See my Curriculum Vitae
for more publications.
Mixing Enamel & PMC3 by Mary Ellin
D'Agostino. Studio PMC, Volume 6 Number 4, Winter 2003.
Privy Business by Mary Ellin D'Agostino. Archaeology,
Volume 53 Number 4, July/August 2000. http://www.archaeology.org/0007/abstracts/chamberpots.aspxl
Household Stuffe: Material Culture and Identity in the
Seventeenth-Century Anglo-Colonial World by Mary Ellin D'Agostino. Doctor
of Philosophy in Anthropology, University of California, Berkeley. Professors
Margaret W. Conkey and James F. Deetz, Co-chairs. 1998.
This study examines the primary importance
of personal and cultural identities and social roles in household and family life by
approaching seventeenth-century household (probate) inventories as archaeological catalogs
replete with contextual and provenience information.
Fondly regarded and mined for valuable insights into many aspects of history and
culture, probate inventories were frequently taken at the death of a head of household. That these lists were part of the ritual process
surrounding death, constituting a final accounting of an individuals social and
economic worth as well as the familys position in the community, are less commonly
appreciated. Literally, the inventorying
process was part of the social production and reproduction of community, household, and
family. As lists, inventories are similar to
archaeological databases, which include information on the provenience, names, and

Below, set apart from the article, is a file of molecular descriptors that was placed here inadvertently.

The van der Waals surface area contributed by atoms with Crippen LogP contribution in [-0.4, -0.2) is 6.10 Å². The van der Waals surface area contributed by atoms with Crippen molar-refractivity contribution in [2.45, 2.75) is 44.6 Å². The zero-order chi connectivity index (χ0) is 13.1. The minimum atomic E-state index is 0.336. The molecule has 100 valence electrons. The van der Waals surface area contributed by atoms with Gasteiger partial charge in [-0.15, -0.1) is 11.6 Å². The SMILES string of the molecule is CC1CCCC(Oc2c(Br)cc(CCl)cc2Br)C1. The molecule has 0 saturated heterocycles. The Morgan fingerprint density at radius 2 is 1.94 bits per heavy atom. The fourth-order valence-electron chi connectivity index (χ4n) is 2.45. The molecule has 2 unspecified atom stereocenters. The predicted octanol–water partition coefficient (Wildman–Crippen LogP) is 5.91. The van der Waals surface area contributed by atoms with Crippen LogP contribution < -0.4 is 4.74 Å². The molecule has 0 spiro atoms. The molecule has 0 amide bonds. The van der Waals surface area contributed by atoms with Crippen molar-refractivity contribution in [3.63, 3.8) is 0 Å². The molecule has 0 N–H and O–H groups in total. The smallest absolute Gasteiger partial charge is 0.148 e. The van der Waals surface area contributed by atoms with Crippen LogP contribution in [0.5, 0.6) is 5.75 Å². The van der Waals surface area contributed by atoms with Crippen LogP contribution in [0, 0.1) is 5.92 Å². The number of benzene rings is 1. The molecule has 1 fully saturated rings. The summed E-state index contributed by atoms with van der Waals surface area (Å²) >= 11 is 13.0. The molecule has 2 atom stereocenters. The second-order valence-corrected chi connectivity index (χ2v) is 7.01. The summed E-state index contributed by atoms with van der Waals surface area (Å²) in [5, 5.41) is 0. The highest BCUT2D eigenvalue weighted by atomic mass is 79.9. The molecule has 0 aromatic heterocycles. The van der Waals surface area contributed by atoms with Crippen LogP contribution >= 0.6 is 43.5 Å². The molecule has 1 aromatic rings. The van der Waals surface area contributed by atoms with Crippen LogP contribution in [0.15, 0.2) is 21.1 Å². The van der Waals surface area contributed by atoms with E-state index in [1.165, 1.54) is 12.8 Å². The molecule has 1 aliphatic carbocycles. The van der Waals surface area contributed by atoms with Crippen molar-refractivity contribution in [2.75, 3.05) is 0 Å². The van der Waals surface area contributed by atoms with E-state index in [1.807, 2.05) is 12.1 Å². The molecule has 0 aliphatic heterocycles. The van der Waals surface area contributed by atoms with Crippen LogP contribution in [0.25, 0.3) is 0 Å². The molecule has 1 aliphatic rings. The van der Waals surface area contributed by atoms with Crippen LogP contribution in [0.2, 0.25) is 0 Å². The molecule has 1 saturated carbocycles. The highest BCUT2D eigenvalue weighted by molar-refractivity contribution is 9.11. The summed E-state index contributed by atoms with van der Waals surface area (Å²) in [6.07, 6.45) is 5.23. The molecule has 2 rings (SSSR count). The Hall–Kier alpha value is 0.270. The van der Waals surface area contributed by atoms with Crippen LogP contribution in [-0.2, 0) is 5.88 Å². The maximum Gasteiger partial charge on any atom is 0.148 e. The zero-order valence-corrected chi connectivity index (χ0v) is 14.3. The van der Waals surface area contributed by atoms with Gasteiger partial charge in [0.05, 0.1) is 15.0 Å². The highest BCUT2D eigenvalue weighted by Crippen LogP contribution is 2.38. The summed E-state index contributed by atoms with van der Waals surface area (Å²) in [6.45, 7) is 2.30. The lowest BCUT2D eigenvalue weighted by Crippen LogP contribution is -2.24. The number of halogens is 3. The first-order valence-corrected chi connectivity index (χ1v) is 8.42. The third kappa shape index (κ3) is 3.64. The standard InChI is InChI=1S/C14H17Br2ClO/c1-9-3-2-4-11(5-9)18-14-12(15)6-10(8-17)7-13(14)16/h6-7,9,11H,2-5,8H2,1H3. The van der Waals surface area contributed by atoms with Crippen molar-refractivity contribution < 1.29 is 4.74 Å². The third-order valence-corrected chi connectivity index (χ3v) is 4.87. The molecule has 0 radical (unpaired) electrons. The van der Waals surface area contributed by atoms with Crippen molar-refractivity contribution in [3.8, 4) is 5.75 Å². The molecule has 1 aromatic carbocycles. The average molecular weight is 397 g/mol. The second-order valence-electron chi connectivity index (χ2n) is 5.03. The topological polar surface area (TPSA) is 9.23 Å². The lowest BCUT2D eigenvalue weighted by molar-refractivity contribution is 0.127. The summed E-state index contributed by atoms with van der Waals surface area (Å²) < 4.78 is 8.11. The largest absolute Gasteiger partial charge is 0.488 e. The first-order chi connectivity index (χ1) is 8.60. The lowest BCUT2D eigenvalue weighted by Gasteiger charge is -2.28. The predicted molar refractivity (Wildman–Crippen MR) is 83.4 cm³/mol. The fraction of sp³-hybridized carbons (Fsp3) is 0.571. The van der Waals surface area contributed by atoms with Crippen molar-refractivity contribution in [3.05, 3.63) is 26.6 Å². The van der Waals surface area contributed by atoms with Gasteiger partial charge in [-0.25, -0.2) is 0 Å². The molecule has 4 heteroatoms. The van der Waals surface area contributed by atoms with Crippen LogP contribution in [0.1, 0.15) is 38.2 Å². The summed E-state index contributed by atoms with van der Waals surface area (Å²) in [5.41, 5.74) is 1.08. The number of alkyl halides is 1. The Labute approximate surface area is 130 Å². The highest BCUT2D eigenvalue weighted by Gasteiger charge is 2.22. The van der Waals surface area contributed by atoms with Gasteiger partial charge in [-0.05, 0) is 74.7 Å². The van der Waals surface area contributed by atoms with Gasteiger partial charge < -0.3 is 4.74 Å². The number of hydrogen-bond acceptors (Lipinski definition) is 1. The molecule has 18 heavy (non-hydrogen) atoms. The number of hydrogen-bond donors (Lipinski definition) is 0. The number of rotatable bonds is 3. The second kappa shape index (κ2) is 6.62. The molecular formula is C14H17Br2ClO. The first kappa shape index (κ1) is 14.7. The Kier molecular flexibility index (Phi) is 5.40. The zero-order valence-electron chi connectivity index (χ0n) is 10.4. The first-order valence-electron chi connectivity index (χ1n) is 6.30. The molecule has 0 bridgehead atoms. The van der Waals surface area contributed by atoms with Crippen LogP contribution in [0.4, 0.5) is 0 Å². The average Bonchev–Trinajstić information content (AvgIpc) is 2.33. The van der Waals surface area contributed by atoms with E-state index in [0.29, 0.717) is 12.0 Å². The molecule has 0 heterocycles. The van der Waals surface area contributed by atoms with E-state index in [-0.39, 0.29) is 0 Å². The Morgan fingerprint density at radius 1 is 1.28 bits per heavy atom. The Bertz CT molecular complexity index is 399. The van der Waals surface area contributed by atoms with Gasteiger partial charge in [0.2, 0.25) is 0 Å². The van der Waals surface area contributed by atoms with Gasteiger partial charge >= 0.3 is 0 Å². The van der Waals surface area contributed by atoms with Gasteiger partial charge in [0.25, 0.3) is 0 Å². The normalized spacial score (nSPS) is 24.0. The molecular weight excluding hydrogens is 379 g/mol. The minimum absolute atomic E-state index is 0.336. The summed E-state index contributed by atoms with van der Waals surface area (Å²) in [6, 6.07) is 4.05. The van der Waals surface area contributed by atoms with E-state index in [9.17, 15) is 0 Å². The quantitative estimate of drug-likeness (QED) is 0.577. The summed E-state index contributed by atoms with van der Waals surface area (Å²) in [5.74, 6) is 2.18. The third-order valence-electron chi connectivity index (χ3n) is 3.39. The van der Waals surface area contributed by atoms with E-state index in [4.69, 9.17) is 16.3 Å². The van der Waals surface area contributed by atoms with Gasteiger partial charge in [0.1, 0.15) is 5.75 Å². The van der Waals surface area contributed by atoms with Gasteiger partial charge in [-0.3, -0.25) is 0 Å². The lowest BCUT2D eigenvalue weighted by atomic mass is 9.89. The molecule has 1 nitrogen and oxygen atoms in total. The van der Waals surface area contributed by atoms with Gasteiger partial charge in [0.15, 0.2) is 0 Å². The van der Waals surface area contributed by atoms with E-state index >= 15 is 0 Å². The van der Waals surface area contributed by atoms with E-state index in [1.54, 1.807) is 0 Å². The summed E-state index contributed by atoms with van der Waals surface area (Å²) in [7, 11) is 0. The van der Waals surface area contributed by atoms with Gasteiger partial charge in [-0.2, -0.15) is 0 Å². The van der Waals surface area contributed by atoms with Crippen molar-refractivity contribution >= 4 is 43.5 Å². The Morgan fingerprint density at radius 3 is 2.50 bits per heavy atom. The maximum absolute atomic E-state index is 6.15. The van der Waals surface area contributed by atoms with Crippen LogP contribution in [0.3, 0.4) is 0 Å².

descriptions of artifacts, as recorded by members of the communities under study. Combined with a comparative approach, these
characteristics make the inventories a powerful source for an anthropological and
archaeological study of culture and society.
This research uses a variety of statistical
techniques in conjunction with an anthropological approach to examine 391 household
inventories from Plymouth Colony in New England, Maryland in the Chesapeake, and the
Atlantic Island colony of Bermuda (1670-1679). The
lists are employed to re-examine the categories that scholars have often used to study
seventeenth-century material life. Revised
categories are then applied to a spatial analysis of the data, which takes the lists
sequence as provenience and uses all of the available documents. Prior to this, only inventories taken on a
room-by-room basis were considered to have enough information for spatial analyses. The results highlight some of the fundamental
organizing principles of seventeenth-century Anglo-colonial social relations. Economic, social, and demographic factors
intrinsic to the colonial process and the exposure to Native Americans cultural practices
posed serious threats to the colonists identities as English men and women. The data reveal some of the ways the people in
each colony used cultural conceptions of proper patterns of gendered work and social
interaction to order their material world and actively shape colonial realities to conform
to English cultural ideals.
UMI order # 9922796: Go to http://www.umi.com
and select Dissertation Services, or contact me directly for a copy.